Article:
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      A Practical Look at Promoting Safety

      A Practical Look at Promoting Safety

      Since the early 1980s, safety has played a prominent role in how we as a company do business. We find that, when they come to work in a connected, protected environment, our associates are able to focus on their roles and thrive in their professional careers. Safety is of foundational importance in achieving this ideal and is a tenant we carefully cultivate on an ongoing basis.

      It is days like World Day for Safety and Health at Work — celebrated April 28 internationally — that help to reaffirm our belief that an emphasis on safety helps create a meaningful work environment. We invited Charlie Young, Milliken’s Corporate Safety Director, to help give us a snapshot of what our emphasis on safety looks like in actual practice.

      Describe your role at Milliken.

      My role as Corporate Safety Director is to provide direction and support to enable our facilities to continually improve their safety processes, with the goal of achieving zero injuries in the workplace. I do this by establishing protocol and benchmarking data to support the proactive behavior we hope to cultivate in our associates. In addition, I work to ensure our locations understand and comply with all applicable laws and regulations related to occupational safety and health.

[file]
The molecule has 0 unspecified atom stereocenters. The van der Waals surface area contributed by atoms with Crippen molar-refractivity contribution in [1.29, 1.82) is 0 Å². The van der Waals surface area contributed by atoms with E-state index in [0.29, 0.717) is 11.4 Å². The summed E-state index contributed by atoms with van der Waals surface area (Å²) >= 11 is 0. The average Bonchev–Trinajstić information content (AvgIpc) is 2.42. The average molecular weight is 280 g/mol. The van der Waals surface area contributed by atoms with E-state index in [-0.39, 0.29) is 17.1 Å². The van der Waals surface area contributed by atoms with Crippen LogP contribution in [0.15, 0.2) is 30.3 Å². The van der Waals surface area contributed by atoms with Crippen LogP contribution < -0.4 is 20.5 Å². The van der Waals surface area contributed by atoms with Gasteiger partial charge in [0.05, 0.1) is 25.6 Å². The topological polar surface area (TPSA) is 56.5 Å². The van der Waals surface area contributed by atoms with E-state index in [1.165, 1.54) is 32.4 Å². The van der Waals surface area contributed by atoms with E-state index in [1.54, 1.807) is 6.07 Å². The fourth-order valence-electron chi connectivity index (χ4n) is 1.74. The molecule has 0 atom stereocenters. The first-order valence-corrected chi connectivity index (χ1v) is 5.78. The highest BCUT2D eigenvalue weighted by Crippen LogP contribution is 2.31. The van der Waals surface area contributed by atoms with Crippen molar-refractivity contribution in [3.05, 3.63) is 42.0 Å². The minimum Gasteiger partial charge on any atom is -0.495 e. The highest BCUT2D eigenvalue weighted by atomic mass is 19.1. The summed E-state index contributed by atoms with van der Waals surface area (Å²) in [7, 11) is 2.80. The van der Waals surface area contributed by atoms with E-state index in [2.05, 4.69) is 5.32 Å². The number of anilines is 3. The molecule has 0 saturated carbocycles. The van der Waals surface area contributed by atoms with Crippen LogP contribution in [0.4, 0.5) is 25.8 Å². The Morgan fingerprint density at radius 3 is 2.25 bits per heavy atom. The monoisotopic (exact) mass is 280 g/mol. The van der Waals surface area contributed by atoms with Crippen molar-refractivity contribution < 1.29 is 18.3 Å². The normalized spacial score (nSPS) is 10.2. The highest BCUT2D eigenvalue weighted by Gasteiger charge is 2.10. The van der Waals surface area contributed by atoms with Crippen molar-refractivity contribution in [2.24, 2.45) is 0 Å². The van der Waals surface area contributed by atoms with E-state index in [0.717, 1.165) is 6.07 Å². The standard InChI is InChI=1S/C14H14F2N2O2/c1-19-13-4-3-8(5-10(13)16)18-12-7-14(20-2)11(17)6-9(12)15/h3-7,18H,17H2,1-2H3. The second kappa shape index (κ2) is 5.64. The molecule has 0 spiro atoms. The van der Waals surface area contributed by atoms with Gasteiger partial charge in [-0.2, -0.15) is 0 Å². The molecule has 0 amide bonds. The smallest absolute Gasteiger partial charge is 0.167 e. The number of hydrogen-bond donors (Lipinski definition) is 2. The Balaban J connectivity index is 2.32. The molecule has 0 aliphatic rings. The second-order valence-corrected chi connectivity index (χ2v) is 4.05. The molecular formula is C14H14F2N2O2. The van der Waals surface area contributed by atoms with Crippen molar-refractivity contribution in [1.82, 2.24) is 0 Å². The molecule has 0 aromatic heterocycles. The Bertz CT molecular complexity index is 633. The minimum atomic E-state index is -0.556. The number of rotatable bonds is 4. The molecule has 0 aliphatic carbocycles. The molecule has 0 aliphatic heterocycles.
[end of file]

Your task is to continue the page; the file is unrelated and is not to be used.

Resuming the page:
Why is safety of foundational importance to Milliken?

      By engaging our associates in the safety process and showing them that their safety is a key core value, we foster mutual trust between our company leadership and our associates. This engagement leads to higher levels of performance and job satisfaction for our associates, because they are invested in Milliken.

      What is the most important part of building a culture of safety in an organization?

      The most important part of building a culture of safety is to engage associates in the safety process. We as a company understand our role in developing an environment where all associates feel their voices are heard and ideas valued. In this setting, associates are then empowered to own the process. Take, for example, our production associates. They are true subject matter experts when it comes to safety and plant operations, so by cultivating relationships intentionally, we are able to draw on their knowledge to develop new ways of improving our processes.

      How has the safety and health landscape evolved during your time at Milliken?

      Safety and health are becoming more “tech savvy” — developments in wearables, for example, are moving the industry forward by enabling real-time risk reduction. In addition, the use of mobile technology has streamlined the process of identifying hazards and tracking mitigation protocols to completion.

      What does promoting a safe work environment mean to you?

      Promoting a safe work environment means that everyone on the team has a responsibility to be dialed in on prioritizing safety of the workforce over over demands. Every leader should embody this sentiment, and through that leadership by example, it permeates to all associates in the facility. Having associates who look out for one another is a key part of a safe work environment — humans are imperfect, so while reducing risk will always be important, there is no substitute for the “brother’s keeper” concept in regard to safety.